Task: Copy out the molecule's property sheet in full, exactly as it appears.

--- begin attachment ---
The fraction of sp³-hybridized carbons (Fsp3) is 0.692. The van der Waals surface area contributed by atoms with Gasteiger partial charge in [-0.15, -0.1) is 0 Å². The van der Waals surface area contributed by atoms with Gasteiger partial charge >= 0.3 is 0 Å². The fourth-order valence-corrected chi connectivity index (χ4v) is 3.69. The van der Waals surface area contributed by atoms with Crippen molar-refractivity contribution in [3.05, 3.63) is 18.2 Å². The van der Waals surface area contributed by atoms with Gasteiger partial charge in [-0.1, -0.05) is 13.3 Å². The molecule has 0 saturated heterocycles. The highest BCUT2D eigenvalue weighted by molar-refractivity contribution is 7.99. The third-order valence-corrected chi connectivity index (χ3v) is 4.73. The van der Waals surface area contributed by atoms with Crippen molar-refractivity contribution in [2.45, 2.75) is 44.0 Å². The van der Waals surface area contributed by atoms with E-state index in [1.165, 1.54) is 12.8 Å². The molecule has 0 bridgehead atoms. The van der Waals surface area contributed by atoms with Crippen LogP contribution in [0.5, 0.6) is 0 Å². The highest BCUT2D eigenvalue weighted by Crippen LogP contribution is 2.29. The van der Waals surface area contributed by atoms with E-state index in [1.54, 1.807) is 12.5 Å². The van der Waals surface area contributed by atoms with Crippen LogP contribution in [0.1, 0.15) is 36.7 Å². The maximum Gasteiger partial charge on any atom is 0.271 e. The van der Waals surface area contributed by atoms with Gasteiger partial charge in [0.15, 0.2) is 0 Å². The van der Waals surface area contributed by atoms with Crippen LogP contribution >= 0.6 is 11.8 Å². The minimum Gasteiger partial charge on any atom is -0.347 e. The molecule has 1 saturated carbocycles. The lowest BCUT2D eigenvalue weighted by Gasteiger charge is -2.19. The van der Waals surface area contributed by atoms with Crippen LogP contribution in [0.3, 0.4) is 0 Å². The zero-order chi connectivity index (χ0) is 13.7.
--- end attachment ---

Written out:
The fraction of sp³-hybridized carbons (Fsp3) is 0.692. The van der Waals surface area contributed by atoms with Gasteiger partial charge in [-0.15, -0.1) is 0 Å². The van der Waals surface area contributed by atoms with Gasteiger partial charge >= 0.3 is 0 Å². The fourth-order valence-corrected chi connectivity index (χ4v) is 3.69. The van der Waals surface area contributed by atoms with Crippen molar-refractivity contribution in [3.05, 3.63) is 18.2 Å². The van der Waals surface area contributed by atoms with Gasteiger partial charge in [-0.1, -0.05) is 13.3 Å². The molecule has 0 saturated heterocycles. The highest BCUT2D eigenvalue weighted by molar-refractivity contribution is 7.99. The third-order valence-corrected chi connectivity index (χ3v) is 4.73. The van der Waals surface area contributed by atoms with Crippen molar-refractivity contribution in [2.45, 2.75) is 44.0 Å². The van der Waals surface area contributed by atoms with E-state index in [1.165, 1.54) is 12.8 Å². The molecule has 0 bridgehead atoms. The van der Waals surface area contributed by atoms with Crippen LogP contribution in [0.5, 0.6) is 0 Å². The highest BCUT2D eigenvalue weighted by Crippen LogP contribution is 2.29. The van der Waals surface area contributed by atoms with E-state index in [1.54, 1.807) is 12.5 Å². The van der Waals surface area contributed by atoms with Crippen LogP contribution in [0.1, 0.15) is 36.7 Å². The maximum Gasteiger partial charge on any atom is 0.271 e. The van der Waals surface area contributed by atoms with Gasteiger partial charge in [0.15, 0.2) is 0 Å². The van der Waals surface area contributed by atoms with Crippen LogP contribution >= 0.6 is 11.8 Å². The minimum Gasteiger partial charge on any atom is -0.347 e. The molecule has 1 saturated carbocycles. The lowest BCUT2D eigenvalue weighted by Gasteiger charge is -2.19. The van der Waals surface area contributed by atoms with Crippen LogP contribution in [0.3, 0.4) is 0 Å². The zero-order chi connectivity index (χ0) is 13.7.